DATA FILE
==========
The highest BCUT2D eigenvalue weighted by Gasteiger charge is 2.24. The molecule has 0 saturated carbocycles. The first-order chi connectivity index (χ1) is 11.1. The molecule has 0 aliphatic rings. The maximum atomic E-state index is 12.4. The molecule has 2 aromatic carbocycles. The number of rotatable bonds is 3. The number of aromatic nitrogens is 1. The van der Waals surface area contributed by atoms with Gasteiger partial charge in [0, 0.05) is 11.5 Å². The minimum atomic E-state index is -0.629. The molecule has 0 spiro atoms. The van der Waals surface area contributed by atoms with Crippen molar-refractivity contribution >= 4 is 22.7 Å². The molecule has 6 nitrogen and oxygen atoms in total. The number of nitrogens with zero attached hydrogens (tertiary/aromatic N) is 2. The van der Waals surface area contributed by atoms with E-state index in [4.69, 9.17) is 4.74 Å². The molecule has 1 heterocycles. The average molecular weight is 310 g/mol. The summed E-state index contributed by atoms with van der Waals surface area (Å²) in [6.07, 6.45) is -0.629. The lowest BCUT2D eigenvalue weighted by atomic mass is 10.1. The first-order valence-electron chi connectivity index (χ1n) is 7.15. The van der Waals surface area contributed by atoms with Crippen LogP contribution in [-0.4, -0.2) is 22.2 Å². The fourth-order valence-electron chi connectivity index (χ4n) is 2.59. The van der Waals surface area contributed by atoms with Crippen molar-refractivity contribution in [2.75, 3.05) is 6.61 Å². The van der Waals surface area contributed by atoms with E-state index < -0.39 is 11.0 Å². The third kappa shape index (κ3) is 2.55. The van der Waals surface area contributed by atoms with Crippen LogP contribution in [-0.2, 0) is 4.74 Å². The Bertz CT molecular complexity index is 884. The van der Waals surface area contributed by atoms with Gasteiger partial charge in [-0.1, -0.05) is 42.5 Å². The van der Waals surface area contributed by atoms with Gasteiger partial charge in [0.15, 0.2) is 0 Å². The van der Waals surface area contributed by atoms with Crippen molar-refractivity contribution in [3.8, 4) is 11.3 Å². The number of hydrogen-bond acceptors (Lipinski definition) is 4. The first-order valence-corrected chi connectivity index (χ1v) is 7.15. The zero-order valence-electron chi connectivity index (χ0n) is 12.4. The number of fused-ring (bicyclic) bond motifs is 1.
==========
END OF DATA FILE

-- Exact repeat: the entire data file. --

The highest BCUT2D eigenvalue weighted by Gasteiger charge is 2.24. The molecule has 0 saturated carbocycles. The first-order chi connectivity index (χ1) is 11.1. The molecule has 0 aliphatic rings. The maximum atomic E-state index is 12.4. The molecule has 2 aromatic carbocycles. The number of rotatable bonds is 3. The number of aromatic nitrogens is 1. The van der Waals surface area contributed by atoms with Gasteiger partial charge in [0, 0.05) is 11.5 Å². The minimum atomic E-state index is -0.629. The molecule has 0 spiro atoms. The van der Waals surface area contributed by atoms with Crippen molar-refractivity contribution >= 4 is 22.7 Å². The molecule has 6 nitrogen and oxygen atoms in total. The number of nitrogens with zero attached hydrogens (tertiary/aromatic N) is 2. The van der Waals surface area contributed by atoms with E-state index in [4.69, 9.17) is 4.74 Å². The molecule has 1 heterocycles. The average molecular weight is 310 g/mol. The summed E-state index contributed by atoms with van der Waals surface area (Å²) in [6.07, 6.45) is -0.629. The lowest BCUT2D eigenvalue weighted by atomic mass is 10.1. The first-order valence-electron chi connectivity index (χ1n) is 7.15. The van der Waals surface area contributed by atoms with Crippen LogP contribution in [-0.4, -0.2) is 22.2 Å². The fourth-order valence-electron chi connectivity index (χ4n) is 2.59. The van der Waals surface area contributed by atoms with Crippen molar-refractivity contribution in [2.75, 3.05) is 6.61 Å². The van der Waals surface area contributed by atoms with E-state index < -0.39 is 11.0 Å². The third kappa shape index (κ3) is 2.55. The van der Waals surface area contributed by atoms with Crippen LogP contribution in [-0.2, 0) is 4.74 Å². The Bertz CT molecular complexity index is 884. The van der Waals surface area contributed by atoms with Gasteiger partial charge in [-0.1, -0.05) is 42.5 Å². The van der Waals surface area contributed by atoms with Gasteiger partial charge in [0.15, 0.2) is 0 Å². The van der Waals surface area contributed by atoms with Crippen molar-refractivity contribution in [3.8, 4) is 11.3 Å². The number of hydrogen-bond acceptors (Lipinski definition) is 4. The first-order valence-corrected chi connectivity index (χ1v) is 7.15. The zero-order valence-electron chi connectivity index (χ0n) is 12.4. The number of fused-ring (bicyclic) bond motifs is 1.